Her research started when the internet was still fairly young and not as populated with information. So finding Scalia's speeches was difficult. A few have been transcribed and published on websites, as part of a series or symposium. Scalia's son, Christopher, threw Langford a curveball just before her book was to come out by publishing his own book of his father's speeches.
Nevertheless, she was able to compile a good number examples of his speeches and writings and focused on how the former justice interpreted the Constitution, because that was the focus of many of his speeches. She then narrowed those opinions and writings to three areas of law of most interest to her – the Eighth Amendment (cruel and unusual punishment), the First Amendment (the religious establishment and free exercise clauses) and abortion.
“I looked at areas of law that I thought were clear, ambiguous or where the Constitution is silent,” Langford said. “The Eighth Amendment is a pretty clear clause where you're not supposed to engage in cruel and unusual punishment for people convicted of crimes. For the one that is ambiguous, I looked at the First Amendment. My ability to practice my faith is hindered by what we're allowed to do in a public sphere, although it's not supposed to be regulated. Then I looked at abortion because it is something the Constitution does not address.”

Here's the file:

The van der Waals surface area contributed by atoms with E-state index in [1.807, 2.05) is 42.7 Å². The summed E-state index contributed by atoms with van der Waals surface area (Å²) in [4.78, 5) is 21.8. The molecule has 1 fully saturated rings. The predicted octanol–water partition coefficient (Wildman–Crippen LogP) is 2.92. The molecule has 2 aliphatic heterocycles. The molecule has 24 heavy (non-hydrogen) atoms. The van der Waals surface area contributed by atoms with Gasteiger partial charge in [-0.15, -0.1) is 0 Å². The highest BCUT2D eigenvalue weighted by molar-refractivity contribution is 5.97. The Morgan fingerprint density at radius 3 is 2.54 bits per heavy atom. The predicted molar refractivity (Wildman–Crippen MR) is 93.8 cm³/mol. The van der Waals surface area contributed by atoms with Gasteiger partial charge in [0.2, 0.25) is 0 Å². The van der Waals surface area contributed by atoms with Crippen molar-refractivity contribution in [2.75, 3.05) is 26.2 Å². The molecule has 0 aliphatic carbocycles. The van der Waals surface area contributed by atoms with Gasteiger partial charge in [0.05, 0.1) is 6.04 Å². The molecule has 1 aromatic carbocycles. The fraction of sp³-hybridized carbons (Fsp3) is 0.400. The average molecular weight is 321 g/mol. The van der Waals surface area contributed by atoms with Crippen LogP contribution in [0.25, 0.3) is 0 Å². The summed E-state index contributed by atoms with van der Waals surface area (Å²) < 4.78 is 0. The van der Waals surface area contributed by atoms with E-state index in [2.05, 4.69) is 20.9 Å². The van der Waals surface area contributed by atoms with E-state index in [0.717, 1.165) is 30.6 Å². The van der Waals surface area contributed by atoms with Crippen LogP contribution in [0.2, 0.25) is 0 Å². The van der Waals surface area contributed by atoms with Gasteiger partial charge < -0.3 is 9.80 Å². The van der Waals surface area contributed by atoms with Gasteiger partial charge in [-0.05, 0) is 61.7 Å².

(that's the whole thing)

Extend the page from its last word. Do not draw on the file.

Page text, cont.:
Langford was curious how Scalia actually interpreted the law.
“Scalia said we're supposed to understand the Constitution in a certain way, but how did he actually interpret it in these three areas of law?” Langford said.
Do as I say, not as I do
After examining his writings, speeches and judicial opinions, Langford concluded that Scalia didn't follow his own directives when interpreting the law.
Instead, Scalia would use what Langford calls “opportunistic textualism,” or using textualism only when it fit his already preconceived opinion on a certain matter. In essence, Scalia often used the law to fit his personal opinion instead of letting the law form the opinion.
“I only looked at those three areas of law and what I found in the cruel and unusual punishment cases and the religious clauses cases is 100 percent of the time he violated his own rules and didn't do what he said should be done,” Langford said. “The only time that maybe I'll give it to him is in the area of abortion, when he said the Constitution is silent and so the states should decide. That seems fair, but it also seems problematic that he can only apply textualism to something that is absent, not a positive right. He's doing it only in the negative textual space.
“He would say he was always true to textualism or originalism, or his version of the combination. I would say he was never true, except maybe when it came to abortion – when the Constitution was silent – but that's not an actual positive application in a material existence of a law. I can't find one example of when he did.”